Journal of Cutaneous and Aesthetic Surgery
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   Table of Contents     
CASE REPORT  
Year : 2017  |  Volume : 10  |  Issue : 3  |  Page : 153-156
Use of a hyaluronic acid soft-tissue filler to correct congenital and post-traumatic lip asymmetry


1 Dr Kandhari’s Skin & Dental Clinic, New Delhi, India
2 Monash University, Clayton; Skin and Cancer Foundation Carlton, Victoria, Australia
3 Private Practice, Milan, Italy
4 Anglia Ruskin University, Chelmsford, UK

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Date of Web Publication4-Jan-2018
 

   Abstract 


Background: The use of hyaluronic acid soft-tissue fillers for enhancement of lip features is a popular and minimally invasive office-based procedure used worldwide due to its relative simplicity and favorable safety profile. Materials and Methods: Hyaluronic acid was used in illustrative cases to attempt correction of congenital and acquired lip asymmetries. Results: In the cases presented, accurate and cosmetically acceptable results were attained and maintained for the duration of the product life. Conclusions: Hyaluronic acid may be used successfully when lip asymmetry is evident and is a relatively simple nonsurgical alternative.

Keywords: Hyaluronic acid fillers, lip asymmetry, soft-tissue fillers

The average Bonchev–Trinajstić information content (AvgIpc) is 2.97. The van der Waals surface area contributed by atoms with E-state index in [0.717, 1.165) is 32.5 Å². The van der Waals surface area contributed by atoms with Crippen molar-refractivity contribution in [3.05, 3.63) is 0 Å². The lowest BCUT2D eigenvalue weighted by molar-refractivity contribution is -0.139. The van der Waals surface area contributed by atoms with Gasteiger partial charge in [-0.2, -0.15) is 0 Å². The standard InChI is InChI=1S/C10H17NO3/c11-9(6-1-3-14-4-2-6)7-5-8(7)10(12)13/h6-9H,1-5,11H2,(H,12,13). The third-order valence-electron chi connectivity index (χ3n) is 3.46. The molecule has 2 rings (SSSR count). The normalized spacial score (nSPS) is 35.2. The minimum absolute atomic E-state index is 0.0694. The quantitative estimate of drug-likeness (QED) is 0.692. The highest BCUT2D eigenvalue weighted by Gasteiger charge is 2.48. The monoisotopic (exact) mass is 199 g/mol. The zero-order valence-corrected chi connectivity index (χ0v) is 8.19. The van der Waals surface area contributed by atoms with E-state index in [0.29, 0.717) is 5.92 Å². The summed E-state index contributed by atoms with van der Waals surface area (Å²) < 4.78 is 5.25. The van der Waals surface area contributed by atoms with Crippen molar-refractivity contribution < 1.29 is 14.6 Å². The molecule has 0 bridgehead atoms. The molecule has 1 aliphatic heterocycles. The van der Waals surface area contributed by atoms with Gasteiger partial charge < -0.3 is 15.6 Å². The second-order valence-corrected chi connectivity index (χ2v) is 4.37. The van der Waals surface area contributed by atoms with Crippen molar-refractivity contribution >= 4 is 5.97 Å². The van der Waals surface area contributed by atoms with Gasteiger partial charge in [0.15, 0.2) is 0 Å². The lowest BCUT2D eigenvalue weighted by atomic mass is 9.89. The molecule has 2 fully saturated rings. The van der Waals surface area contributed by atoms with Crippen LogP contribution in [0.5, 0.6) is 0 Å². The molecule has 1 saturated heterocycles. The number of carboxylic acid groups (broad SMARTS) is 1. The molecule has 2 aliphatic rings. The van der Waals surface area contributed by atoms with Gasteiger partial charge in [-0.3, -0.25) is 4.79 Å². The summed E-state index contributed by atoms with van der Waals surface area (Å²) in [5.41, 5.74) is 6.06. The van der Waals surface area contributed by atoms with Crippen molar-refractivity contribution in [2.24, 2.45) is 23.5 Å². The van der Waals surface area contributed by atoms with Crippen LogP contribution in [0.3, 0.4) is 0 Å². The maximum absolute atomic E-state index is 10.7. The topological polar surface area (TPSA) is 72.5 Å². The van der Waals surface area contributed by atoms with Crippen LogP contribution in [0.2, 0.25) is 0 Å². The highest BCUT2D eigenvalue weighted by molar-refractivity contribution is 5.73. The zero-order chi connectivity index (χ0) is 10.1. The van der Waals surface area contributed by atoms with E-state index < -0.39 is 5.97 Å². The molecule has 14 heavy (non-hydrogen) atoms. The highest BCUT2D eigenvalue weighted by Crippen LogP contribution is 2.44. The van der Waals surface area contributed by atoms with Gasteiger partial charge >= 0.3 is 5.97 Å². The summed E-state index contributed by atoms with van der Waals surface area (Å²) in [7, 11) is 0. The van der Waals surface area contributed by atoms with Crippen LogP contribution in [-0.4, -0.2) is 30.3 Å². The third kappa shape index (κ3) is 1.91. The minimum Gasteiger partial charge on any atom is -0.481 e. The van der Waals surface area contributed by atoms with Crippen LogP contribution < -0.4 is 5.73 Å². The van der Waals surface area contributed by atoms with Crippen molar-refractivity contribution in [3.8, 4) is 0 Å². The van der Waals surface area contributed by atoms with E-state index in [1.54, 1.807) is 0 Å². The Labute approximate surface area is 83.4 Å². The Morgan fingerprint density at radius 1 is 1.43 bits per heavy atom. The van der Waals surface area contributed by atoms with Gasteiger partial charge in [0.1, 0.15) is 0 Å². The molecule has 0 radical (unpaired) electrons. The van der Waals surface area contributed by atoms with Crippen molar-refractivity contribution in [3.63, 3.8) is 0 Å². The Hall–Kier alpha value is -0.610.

How to cite this article:
Kandhari R, Goodman GJ, Signorini M, Rahman E. Use of a hyaluronic acid soft-tissue filler to correct congenital and post-traumatic lip asymmetry. J Cutan Aesthet Surg 2017;10:153-6

How to cite this URL:
Kandhari R, Goodman GJ, Signorini M, Rahman E. Use of a hyaluronic acid soft-tissue filler to correct congenital and post-traumatic lip asymmetry. J Cutan Aesthet Surg [serial online] 2017 [cited 2020 Jan 25];10:153-6. Available from: http://www.jcasonline.com/text.asp?2017/10/3/153/222207





   Introduction Top


A perfectly symmetrical face is a rarity in humans. Some degree of facial asymmetry is usually present in all individuals, even those with aesthetically attractive faces.[1],[2] In most cases, this asymmetry is barely perceptible and requires no treatment. However, even minor asymmetries can have a considerable psychosocial impact, and in such cases, their correction becomes valuable. This is particularly true with central asymmetry such as may be seen in the lip, an area that is most carefully scrutinized by many patients. The goal of the treating physician should be to strive for balance to achieve an aesthetically and psychologically optimal outcome.

The correction of lip asymmetries can be achieved with soft-tissue fillers; however, there is scant literature on this specific application.[3] This report presents the management of a congenital and acquired volume deficiency of the upper and lower lips treated with a hyaluronic acid gel.


   Case report 1 Top


A 22-year-old woman presented with complaints of acne and hirsutism on her chin and generally “not being happy with the way she looks.” Her investigations were suggestive of polycystic ovarian syndrome and she was subsequently treated with oral retinoids and oral contraceptives.

After resolution of her acne and laser hair reduction of her chin, the patient extended her concern to an asymmetry of the upper lip

The asymmetry had been present since birth, and although barely perceptible to others, disturbed her deeply. She felt this feature gave her a crooked smile [Figure 1].
Figure 1: Full frontal view of the patient smiling